The scientist who went to jail for your civil rights

This UC-SF professor was sentenced to nine months in prison for leading Auto Row demonstrations.
This UC-SF professor was sentenced to nine months in prison for leading Auto Row demonstrations.
With a medical degree, a Ph.D in pharmacology and an appointment as an assistant professor at the University of California, San Francisco, Dr. Thomas Nathaniel Burbridge didn’t have to worry about a job.
However, his generation of doctors felt compelled to heal America from the disease of racial discrimination. He followed in the footsteps of Dr. Carlton B. Goodlett, another M.D./Ph.D, as president of the San Francisco branch of the NAACP when the city was 12 percent African-American, but almost none of them employed in the largest companies.
With Wil Ussery and later Bill Bradley Jr. as chairs of the local Congress of Racial Equality, Burbridge took the courageous stand of civil disobedience on a mass level.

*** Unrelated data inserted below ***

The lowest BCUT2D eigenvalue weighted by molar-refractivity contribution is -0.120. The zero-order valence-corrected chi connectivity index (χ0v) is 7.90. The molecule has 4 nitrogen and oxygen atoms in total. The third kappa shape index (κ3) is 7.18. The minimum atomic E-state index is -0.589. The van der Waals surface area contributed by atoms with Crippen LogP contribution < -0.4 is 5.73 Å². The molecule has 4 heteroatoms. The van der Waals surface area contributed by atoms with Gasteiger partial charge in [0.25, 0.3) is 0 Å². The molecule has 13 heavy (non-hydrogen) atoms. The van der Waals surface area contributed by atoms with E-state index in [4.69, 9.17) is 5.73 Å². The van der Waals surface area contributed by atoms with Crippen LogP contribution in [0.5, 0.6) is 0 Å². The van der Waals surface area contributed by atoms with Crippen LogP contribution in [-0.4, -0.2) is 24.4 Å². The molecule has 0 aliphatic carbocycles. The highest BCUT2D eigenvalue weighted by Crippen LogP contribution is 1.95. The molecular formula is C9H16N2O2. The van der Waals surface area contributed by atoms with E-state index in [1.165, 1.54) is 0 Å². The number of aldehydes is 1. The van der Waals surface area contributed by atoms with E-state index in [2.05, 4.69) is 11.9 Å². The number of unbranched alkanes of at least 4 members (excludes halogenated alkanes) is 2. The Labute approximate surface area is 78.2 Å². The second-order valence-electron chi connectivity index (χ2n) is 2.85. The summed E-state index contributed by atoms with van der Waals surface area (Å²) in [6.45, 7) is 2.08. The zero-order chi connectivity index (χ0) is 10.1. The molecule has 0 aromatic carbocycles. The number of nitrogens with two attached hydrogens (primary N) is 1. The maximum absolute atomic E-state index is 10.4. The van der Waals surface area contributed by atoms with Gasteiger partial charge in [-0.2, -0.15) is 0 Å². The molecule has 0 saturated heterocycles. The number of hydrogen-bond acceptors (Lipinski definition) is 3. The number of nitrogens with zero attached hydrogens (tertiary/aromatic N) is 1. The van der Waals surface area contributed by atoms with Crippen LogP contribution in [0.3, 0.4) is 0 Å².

An 18-year-old Berkeley High School graduate rose out of the crowd to become the field marshall of the AdHoc Committee.
Students and Scholars Marching for Civil Rights: the 50th anniversary of the United San Francisco Freedom Movement describes the most successful economic civil rights campaign — achieving employment agreements with 600 employers in 1963 and 1964 before the passage of the Civil Rights Act.
It places the movement in the context of the ongoing freedom movement with origins in the Underground Railroad and labor organizing for the previous century.

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